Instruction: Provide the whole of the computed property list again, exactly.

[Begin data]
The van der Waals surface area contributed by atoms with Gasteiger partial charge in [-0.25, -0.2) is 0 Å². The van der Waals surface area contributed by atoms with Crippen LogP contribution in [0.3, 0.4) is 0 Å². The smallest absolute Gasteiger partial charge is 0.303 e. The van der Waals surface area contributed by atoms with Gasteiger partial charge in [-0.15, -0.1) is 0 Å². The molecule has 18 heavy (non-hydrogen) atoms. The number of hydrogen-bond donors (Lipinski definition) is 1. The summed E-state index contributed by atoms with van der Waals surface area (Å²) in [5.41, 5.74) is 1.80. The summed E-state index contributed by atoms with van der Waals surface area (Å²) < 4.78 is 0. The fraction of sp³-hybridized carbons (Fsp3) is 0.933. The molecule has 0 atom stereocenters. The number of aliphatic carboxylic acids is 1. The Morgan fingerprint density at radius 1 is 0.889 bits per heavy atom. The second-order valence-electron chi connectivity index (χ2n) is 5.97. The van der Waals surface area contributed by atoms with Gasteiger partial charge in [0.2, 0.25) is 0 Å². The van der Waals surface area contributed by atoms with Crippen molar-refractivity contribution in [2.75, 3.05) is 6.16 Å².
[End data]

The van der Waals surface area contributed by atoms with Gasteiger partial charge in [-0.25, -0.2) is 0 Å². The van der Waals surface area contributed by atoms with Crippen LogP contribution in [0.3, 0.4) is 0 Å². The smallest absolute Gasteiger partial charge is 0.303 e. The van der Waals surface area contributed by atoms with Gasteiger partial charge in [-0.15, -0.1) is 0 Å². The molecule has 18 heavy (non-hydrogen) atoms. The number of hydrogen-bond donors (Lipinski definition) is 1. The summed E-state index contributed by atoms with van der Waals surface area (Å²) in [5.41, 5.74) is 1.80. The summed E-state index contributed by atoms with van der Waals surface area (Å²) < 4.78 is 0. The fraction of sp³-hybridized carbons (Fsp3) is 0.933. The molecule has 0 atom stereocenters. The number of aliphatic carboxylic acids is 1. The Morgan fingerprint density at radius 1 is 0.889 bits per heavy atom. The second-order valence-electron chi connectivity index (χ2n) is 5.97. The van der Waals surface area contributed by atoms with Gasteiger partial charge in [0.2, 0.25) is 0 Å². The van der Waals surface area contributed by atoms with Crippen molar-refractivity contribution in [2.75, 3.05) is 6.16 Å².